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Saudi Aramco awarded on Tuesday to Baker Hughes the first integrated services contract for capacity expansion of its large offshore Marjan oilfield, the Saudi firm’s biggest upstream development this year and the first of three planned major offshore expansions aimed at expanding its offshore production capacity to offset natural declines at maturing fields that have been operating for decades.
Baker Hughes will provide drilling services, coiled tubing services, and drilling fluids engineering services at the Marjan oil field, which has current production capacity of 500,000 bpd.
Under the contract, Baker Hughes will start work as early as this month with an aim to increase the field’s capacity, and works will include logging-while-drilling, reservoir navigation services, and rotary steerable services, Aramco said in a statement on Tuesday.
“The Marjan oilfield is one of the major upstream developments this year that will contribute to the Kingdom’s oil production strengths, helping maintain capacity and meet domestic and global demand,” said Mohammed Y. Al Qahtani, senior vice president of Upstream at Saudi Aramco.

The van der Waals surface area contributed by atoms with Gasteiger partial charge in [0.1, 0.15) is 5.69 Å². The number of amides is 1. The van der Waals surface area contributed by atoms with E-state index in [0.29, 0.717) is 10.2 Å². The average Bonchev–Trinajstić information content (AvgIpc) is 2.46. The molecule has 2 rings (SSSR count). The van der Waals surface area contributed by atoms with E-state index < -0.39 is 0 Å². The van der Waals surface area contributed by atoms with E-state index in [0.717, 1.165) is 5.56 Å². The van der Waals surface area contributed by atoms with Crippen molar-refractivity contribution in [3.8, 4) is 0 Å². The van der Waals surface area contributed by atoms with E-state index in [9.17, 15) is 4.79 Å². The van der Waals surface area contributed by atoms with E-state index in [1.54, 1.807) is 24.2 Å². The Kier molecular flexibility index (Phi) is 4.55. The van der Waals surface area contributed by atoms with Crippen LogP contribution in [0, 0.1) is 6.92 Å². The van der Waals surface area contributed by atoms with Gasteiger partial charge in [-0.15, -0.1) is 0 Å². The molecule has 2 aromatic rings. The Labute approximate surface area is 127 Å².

Total expansion and development works for all contractors at the Marjan oil field are expected to exceed US$10 billion, and plans are to raise the production capacity by 300,000 bpd from the current 500,000 bpd, Reuters reported earlier this year.
Marjan is the first of three major offshore field expansions that Saudi Arabia plans. The other two will be for the Zuluf and Berri offshore fields, which currently have capacity of 800,000 bpd and 200,000 bpd, respectively, S&P Global Platts data shows.
The three major offshore expansion plans are expected to add 1 million bpd of production capacity by 2023. This could offset declining production from the ageing fields in Saudi Arabia, which continues to be viewed as the swing oil producer in the global market.
According to S&P Global Platts, the Saudis have 1.7 million bpd of spare production capacity, an estimate based on Platts’ July survey, but some analysts doubt that Saudi Arabia’s spare capacity is that high.
By Tsvetana Paraskova for Oilprice.com
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Tsvetana is a writer for Oilprice.com with over a decade of experience writing for news outlets such as iNVEZZ and SeeNews.